I'm not, though: Monday morning sees me flying to San Francisco for the next chapter of the U.S. Tour, and I bet there'll be more good eats there, along with some nice photos if the weather clears up some. Although rain can be a blessing: Austin's coming off of a two-year drought, and this poor guy didn't get the memo about parking under a tree where grackles roost in Texas: 

If he can see to drive to the carwash, it's going to cost him several trips through. 

* * * 

Oh, and the camel? I dropped off my 1962 Gibson J-50 guitar today, recently restored to a very fine state by master luthier Bill Giebitz, at South Austin Music, where they're holding it for me on consignment ($2800 and worth every penny -- which pennies I'm going to need before this gruelling tour is over), and headed down Lamar towards my next destination. Stopped at the light at Mary waiting to turn left, I saw the camel, happily giving rides in the parking lot across the way. He looked just as unimpressed as he did in the truck.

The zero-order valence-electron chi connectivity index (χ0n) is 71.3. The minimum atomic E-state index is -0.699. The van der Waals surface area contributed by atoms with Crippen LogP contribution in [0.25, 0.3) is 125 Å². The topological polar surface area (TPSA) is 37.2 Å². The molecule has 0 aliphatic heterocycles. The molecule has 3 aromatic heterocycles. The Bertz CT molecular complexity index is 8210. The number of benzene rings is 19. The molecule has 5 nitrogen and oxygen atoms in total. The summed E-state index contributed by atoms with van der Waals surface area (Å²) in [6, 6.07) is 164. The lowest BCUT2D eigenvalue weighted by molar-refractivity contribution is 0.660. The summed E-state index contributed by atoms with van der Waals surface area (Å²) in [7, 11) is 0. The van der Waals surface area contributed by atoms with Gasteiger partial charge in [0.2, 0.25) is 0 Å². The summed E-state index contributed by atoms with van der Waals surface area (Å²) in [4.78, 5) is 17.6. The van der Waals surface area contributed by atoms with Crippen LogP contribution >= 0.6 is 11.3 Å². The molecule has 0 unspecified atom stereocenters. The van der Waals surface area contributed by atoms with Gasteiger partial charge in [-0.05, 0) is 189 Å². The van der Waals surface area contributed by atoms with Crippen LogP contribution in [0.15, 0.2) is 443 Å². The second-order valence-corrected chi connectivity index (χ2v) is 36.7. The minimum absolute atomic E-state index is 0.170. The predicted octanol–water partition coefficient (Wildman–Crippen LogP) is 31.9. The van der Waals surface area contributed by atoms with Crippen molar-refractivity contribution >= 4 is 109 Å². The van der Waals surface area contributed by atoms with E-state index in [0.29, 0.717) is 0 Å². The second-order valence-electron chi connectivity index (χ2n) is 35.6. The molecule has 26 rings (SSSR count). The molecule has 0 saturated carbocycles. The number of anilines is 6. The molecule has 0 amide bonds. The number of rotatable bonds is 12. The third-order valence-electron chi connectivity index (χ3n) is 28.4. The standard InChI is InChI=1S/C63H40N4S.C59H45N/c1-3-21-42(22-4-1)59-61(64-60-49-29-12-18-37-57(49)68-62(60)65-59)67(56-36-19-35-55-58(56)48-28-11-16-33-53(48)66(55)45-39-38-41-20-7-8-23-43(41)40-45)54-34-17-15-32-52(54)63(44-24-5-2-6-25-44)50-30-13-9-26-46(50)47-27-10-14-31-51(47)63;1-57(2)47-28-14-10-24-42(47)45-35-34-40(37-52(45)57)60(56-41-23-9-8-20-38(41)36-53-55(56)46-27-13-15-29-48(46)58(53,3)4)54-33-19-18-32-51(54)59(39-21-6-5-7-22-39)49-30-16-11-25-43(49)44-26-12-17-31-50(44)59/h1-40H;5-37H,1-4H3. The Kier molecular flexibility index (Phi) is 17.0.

Sunday, March 11, 2012

U.S. Tour 2012 Part Four: Texas, Food and Miettes

New York sighting: The Long Island Railroad can take you from very near JFK airport to Penn Station in one nonstop journey, and on it you'll pass a large Presbyterian church. On its side, in non-movable letters, is the most enigmatic Bible verse I've seen in a long time, albeit one which sort of makes sense for New York:

"But you who pass by, to you all this means nothing."